In 2018, fifty-five years after John Meem ceremonially broke the ground he and Faith had donated for the new Santa Fe campus, College custodial staff cleaning out a storage space in the basement of Evans Science Lab turned up a stash of old boxes. No one knew for certain how long they had been there, but in addition to the layers of dust accrued on the boxes themselves, the items they contained suggested it had been for some time. One box held vinyl record albums from 1976. Another included a government civil defense pamphlet providing detailed instructions for what to do in the event of a nuclear attack. Two boxes included original architectural correspondence going back to the earliest days of campus construction.
And among all of this material was a single film reel labeled simply “Cornerstone Ceremony.” With no certainty, given its age and its unknown history, that this reel was even still viewable, but sensing the possibility of something extraordinary, the Library used funds provided by a generous alumna for the preservation of deteriorating audio-visual media to have the fragile film professionally restored and digitized.
And it turned out that the Librarians’ intuitions were correct, for these twenty-two minutes and eighteen seconds of silent film are pure archival gold.
The film is comprised of a series of short clips, shot by hand and often shaky, recorded over the course of roughly a year and a half. It opens in the winter of 1963 at the intersection of Camino de Cruz Blanca and Camino del Monte Sol, a location every Santa Fe Johnnie knows by heart. Everything at that point is still familiar. And then, moments later, we suddenly find ourselves just up the road in a place we all know intimately, but—before, as it were, the place was ever there.
The film shows a scene of the newly bulldozed dirt campus entrance road, leading in to the fresh construction site. It shows the just-installed culverts that were necessary to allow for safe year-round passage of a road over Arroyo Chamisa, essential during the summer monsoon season when the ordinarily dry arroyo can fill within minutes after one of our frequent mountain thunderstorms. It shows the extent of the heavy machine work that went into preparing the hilly ground at the site for construction. It shows the cornerstone-laying ceremony for the new student center, which according to Weigle’s account occurred at 4:30 on Friday, September 27th, with “some 300 people gathered to watch officials of the Board, the College, and the city wield the trowel to mark the occasion.” It shows the extensive ongoing construction as the campus rises from the earth against the backdrops of Atalaya and Monte Luna and Monte Sol. It includes a shot of the burned-out contractor’s trailer following the explosion one late November evening of a kerosene stove, which started a fire that demolished both the trailer and all of the contractor’s project plans and shop drawings inside. It briefly shows the Santa Fe airport and then views of the growing campus from the window of a small plane. And it shows the College’s temporary office space in the Nason building at 202 East Palace Avenue in downtown Santa Fe, which served as the administrative headquarters until the move to the new campus at the end of August in 1964. And all of this appears before us in silence, as if we are both present in the moment and also impossibly far away. Which, in a sense, we are.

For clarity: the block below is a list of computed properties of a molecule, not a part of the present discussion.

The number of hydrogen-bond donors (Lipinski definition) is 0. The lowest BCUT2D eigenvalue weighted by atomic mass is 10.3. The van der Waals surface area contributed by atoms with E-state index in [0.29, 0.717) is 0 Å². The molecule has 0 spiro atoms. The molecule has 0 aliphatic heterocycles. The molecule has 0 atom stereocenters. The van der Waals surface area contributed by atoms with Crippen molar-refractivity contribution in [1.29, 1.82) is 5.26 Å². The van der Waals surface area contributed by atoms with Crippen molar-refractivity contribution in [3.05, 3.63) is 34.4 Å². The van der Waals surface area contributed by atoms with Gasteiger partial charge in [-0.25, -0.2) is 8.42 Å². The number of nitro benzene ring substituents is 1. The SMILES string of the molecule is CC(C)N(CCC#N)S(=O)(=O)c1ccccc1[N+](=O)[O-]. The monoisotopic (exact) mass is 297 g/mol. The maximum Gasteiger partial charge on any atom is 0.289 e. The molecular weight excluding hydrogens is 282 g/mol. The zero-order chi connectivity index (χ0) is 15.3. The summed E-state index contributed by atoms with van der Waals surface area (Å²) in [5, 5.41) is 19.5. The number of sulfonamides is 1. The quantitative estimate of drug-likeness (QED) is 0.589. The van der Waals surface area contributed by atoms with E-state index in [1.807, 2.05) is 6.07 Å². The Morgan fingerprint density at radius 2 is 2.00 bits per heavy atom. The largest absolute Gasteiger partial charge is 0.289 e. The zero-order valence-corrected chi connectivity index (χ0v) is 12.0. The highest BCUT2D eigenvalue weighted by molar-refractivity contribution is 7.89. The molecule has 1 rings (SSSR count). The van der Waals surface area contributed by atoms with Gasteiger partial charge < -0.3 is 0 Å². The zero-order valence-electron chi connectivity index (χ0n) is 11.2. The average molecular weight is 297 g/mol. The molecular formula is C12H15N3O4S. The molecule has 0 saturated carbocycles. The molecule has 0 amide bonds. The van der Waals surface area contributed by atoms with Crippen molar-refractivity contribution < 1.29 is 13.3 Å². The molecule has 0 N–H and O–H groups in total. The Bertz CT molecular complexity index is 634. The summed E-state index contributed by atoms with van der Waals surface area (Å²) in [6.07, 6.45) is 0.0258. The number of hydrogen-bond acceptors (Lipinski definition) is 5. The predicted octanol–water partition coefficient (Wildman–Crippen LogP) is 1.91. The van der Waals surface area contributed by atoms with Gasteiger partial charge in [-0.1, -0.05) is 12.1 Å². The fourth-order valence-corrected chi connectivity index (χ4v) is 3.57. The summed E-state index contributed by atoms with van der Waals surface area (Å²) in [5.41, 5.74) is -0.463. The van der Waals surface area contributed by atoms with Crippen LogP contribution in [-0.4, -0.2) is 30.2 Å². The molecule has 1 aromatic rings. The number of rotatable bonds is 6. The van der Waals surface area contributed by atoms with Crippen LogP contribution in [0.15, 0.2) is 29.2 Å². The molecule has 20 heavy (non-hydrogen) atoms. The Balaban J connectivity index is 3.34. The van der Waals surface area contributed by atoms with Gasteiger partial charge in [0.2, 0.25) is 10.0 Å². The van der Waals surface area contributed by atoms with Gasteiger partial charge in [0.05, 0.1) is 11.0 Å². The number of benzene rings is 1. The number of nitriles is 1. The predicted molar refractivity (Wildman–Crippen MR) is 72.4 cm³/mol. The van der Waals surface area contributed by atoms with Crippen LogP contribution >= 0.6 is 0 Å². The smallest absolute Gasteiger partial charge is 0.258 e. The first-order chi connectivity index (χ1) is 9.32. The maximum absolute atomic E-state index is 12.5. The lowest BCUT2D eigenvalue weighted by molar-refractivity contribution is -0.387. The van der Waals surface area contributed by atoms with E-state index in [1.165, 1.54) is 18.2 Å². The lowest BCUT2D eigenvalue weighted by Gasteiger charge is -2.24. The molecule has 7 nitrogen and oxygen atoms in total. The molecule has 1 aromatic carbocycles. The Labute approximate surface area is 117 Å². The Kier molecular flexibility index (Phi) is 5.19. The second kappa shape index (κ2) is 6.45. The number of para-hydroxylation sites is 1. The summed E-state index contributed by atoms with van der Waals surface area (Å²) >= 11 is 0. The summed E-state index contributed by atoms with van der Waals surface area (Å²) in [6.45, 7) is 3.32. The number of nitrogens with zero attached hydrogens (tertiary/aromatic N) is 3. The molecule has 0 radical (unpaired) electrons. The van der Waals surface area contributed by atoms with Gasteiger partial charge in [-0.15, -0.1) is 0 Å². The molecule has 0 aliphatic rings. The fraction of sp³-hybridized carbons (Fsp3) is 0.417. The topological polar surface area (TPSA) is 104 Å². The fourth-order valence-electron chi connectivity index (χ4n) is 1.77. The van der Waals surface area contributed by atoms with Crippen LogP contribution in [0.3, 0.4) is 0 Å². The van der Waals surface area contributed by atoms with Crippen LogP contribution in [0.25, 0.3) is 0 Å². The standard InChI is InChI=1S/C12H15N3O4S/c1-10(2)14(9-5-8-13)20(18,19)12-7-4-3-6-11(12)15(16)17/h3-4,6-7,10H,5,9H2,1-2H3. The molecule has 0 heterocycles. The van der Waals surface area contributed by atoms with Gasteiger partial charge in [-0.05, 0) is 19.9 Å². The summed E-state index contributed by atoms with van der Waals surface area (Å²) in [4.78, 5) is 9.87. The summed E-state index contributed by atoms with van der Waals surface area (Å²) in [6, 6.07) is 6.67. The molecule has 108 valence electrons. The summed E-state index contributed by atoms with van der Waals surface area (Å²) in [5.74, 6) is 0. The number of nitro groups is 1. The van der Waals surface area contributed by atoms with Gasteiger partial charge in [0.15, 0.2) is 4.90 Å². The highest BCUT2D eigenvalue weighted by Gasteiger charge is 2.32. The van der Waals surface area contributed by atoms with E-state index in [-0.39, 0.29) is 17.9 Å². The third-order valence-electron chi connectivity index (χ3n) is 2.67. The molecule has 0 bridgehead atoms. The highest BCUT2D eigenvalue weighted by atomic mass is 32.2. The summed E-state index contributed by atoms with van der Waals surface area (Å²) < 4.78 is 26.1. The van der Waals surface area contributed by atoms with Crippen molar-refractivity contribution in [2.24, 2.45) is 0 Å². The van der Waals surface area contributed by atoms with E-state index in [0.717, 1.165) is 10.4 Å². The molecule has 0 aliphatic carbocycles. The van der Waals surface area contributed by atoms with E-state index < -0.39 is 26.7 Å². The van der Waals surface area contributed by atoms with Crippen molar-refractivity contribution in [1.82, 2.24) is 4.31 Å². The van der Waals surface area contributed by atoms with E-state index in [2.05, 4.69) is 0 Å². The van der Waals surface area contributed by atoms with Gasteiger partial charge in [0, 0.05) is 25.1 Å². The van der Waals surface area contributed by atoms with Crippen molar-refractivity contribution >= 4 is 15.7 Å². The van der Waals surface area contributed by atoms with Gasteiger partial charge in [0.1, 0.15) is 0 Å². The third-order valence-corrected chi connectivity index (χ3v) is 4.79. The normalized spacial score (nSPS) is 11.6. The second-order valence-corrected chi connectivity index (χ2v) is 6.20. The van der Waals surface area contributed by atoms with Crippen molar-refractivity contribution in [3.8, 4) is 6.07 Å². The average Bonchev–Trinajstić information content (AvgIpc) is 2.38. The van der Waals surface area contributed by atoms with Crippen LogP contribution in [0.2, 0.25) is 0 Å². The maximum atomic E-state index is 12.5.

To revisit this legendary period of College history one has traditionally had to rely on Weigle’s own two memoirs, The Colonization of a College and Recollections of a St. John’s President: 1949-1980. Here in this film, however, we see the campus take shape before our very eyes, and in living color. We see, back across a gulf of nearly sixty years, the very individuals who planned and funded and built it—Dick Weigle and the Board members and the architects, the Caterpillar drivers and the carpenters, the plumbers and the bricklayers. And we see, for a few moments, John Gaw Meem himself, surveying the ongoing work.
For any who know our College, viewing this film makes for a powerful and poignant experience. For in seeing that year and a half of construction compressed into just twenty-two minutes and eighteen seconds, we begin to truly comprehend just how much labor went into the creation of this haven for serious reading and conversation we know as St. John’s. We see the Santa Fe campus’s embryonic beginnings there before us on the screen. We see the faces of the very men and women who brought it into being out of nothing. We see it coalesce from a vision into a full-fledged campus. And we see vividly—we cannot help but see —just how much this life of the mind to which we dedicate ourselves here owes to the labor of so many different hands.